How Does Dysregulated Signal Transduction Cause Intellectual Disability?
Intellectual disability is a major mental health problem that affects 1-3% of the world population and is characterised by varying clinical features including impaired intellectual development, autism, facial dysmorphism and microcephaly. Surprisingly, genetic studies have shown that intellectual disability is frequently caused by mutations in genes that encode poorly-studied signalling enzymes. Therefore, the goal of our lab is to understand how protein phosphorylation and ubiquitylation is disrupted in intellectual disability patients using pluripotent stem cells as a model. In our research, we aim to employ our expertise in signal transduction to unravel cell signalling pathways that go awry in intellectual disability patients, with the ultimate objective of identifying potential therapeutic targets.
Our work over the past 5 years has uncovered a novel pathway that represents a paradigm for how dysregulated signalling causes intellectual disability. This began with a landmark study reporting how variants in the E3 ubiquitin ligase RNF12 (also known as RLIM) specifically disrupt ubiquitin signalling and neuronal differentiation to cause a syndromic form of intellectual disability named Tonne-Kalscheuer syndrome (TOKAS). This provided the first insights into how dysregulated RNF12 signalling leads to intellectual disability. We have since led efforts to characterise novel RNF12 intellectual disability variants in collaboration with clinical colleagues and made recent progress in unravelling further RNF12 functions and regulatory mechanisms. Importantly, we discovered that Ser-Arg Splicing Factor Protein Kinase family (SRPK1-3) phosphorylates and activates RNF12, and that the SRPK-RNF12 pathway controls expression of neurodevelopmental genes, a function that is disrupted in intellectual disability. We have since collaborated with clinical groups to identify loss-of-function SRPK3 gene variants in intellectual disability families and are working with MRC-PPU colleague Satpal Virdee to employ activity-based E3 ligase probes in monitoring dysregulated E3 ligase function in intellectual disability patients. In complementary work, we uncovered a further SRPK-RNF12-dependent developmental pathway involved in gametogenesis that is disrupted in TOKAS patients.
Previously, we have used cutting-edge screening technologies to uncover several unappreciated signalling pathways that regulate embryonic stem cell pluripotency and differentiation, opening new avenues of research in the field. Highlights include a chemical-genetic screen that identified a new function for the poorly studied MAP kinase ERK5 in embryonic stem cells during the previous quinquennium. We have since characterised novel mechanisms by which ERK5 regulates the poorly understood process of stem cell rejuvenation. We also developed a quantitative phosphoproteomic approach, which uncovered a new function for EPH receptors in pluripotent cells to reveal how cellular differentiation and organisation are coordinated during development.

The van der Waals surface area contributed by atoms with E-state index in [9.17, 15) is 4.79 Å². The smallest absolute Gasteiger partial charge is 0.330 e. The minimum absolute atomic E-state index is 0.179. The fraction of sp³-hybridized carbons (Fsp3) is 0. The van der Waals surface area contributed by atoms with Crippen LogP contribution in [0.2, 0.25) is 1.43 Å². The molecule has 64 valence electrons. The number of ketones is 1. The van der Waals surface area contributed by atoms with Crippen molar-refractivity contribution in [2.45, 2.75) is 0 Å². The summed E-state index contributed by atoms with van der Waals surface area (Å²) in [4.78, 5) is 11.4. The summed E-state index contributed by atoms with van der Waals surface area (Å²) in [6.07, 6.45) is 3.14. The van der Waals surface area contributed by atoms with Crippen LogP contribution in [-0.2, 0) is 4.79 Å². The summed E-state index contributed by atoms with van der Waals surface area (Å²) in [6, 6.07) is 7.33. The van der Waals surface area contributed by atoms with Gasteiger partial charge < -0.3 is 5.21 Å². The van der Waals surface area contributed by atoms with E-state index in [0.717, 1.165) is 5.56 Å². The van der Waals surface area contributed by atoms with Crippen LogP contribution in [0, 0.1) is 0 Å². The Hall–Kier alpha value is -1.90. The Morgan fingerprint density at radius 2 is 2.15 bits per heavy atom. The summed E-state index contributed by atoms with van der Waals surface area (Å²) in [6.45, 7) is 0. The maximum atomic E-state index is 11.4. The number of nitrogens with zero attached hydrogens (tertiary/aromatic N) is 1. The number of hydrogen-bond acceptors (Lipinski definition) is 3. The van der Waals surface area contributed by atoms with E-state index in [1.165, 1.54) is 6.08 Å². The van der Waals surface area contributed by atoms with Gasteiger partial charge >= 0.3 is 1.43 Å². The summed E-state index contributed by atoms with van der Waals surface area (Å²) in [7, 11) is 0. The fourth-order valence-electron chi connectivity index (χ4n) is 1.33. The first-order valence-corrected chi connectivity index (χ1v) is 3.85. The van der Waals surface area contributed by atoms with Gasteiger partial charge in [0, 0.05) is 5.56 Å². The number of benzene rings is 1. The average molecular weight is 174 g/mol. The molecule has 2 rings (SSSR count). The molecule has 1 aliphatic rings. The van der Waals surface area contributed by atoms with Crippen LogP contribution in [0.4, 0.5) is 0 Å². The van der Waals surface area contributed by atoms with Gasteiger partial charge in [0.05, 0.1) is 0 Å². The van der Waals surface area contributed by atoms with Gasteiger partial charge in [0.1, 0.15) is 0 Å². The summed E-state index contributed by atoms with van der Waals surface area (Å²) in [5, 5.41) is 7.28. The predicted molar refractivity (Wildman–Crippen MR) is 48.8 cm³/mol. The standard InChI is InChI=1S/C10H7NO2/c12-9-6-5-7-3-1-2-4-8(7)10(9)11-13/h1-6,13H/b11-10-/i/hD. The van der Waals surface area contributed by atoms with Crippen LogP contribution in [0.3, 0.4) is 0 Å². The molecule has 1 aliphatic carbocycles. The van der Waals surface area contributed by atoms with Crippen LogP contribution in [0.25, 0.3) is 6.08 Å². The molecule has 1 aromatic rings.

Our research has uncovered a paradigm for how dysregulated signal transduction causes intellectual disability. SRPK phosphorylates RNF12, which stimulates RNF12 catalytic activity and promotes nuclear anchoring. RNF12 in turn drives ubiquitylation of nuclear transcriptional regulators to modulate neurodevelopmental gene expression. Our work also proposes that further SRPK-dependent pathways are relevant for intellectual disability.
Our research aims to elucidate molecular and cellular principles underpinning intellectual disability, by using our expertise in signal transduction to determine how signalling is disrupted in patients. We will employ biochemistry, chemical genetics, transcriptomics, proteomics and genome editing in human pluripotent stem cell-derived neurons and a mouse model to unravel mechanisms and functions of the SRPK-RNF12 pathway. This work will uncover fundamental molecular, cellular and neurological mechanisms that are disrupted in patients, elucidate the wider landscape of intellectual disability signalling and ultimately illuminate new therapeutic strategies. Our work is highly collaborative, involving several teams within the MRC-PPU, external collaborators including Dr Sara Wells at the MRC Mary Lyon Centre (Harwell), and expert developmental neurobiologist Prof Kate Storey and the Human Pluripotent Stem Cell Facility (both University of Dundee).
What are the key molecular targets of SRPK and RNF12 that are relevant for intellectual disability?
A core objective is to identify substrates and gene expression programmes that are dysregulated following SRPK-RNF12 pathway disruption. We will use human induced pluripotent stem cell (hiPSC)-derived neurons and selectively inhibit SRPK-RNF12 signalling by CRISPR/Cas9 engineering a RNF12/RLIM TOKAS intellectual disability variant (R599C) and by employing an inhibitor-resistant SRPK2 allele that we recently developed. We will then deploy quantitative proteomics and transcriptomics to identify substrates and transcriptional signatures that are dysregulated following SRPK-RNF12 pathway inhibition. This will illuminate how dysregulated SRPK-RNF12 signalling disrupts key molecular processes that underpin intellectual disability.
Excitingly, an initial phosphoproteomic exploration of the wider SRPK signalling network suggests that SRPK phosphorylates other proteins implicated in intellectual disability. Therefore, it is our goal to generate a comprehensive map of SRPK substrates and neurodevelopmental functions by developing a quantitative phosphoproteomics pipeline in hiPSC-derived neurons. Collaboration with Prof Andrew Crosby (University of Exeter), an expert in clinical genetics of intellectual disability, will enable us to pinpoint and prioritise SRPK substrates encoded by high-confidence causative intellectual disability genes. SRPK phosphorylation sites will be mapped and monitored in hiPSC-derived neurons, and we will define the role of SRPK substrate phosphorylation in regulation of functional parameters such as activity, localisation and stability. We will then investigate SRPK substrate functions during human neural development and explore how they are disrupted by intellectual disability variants.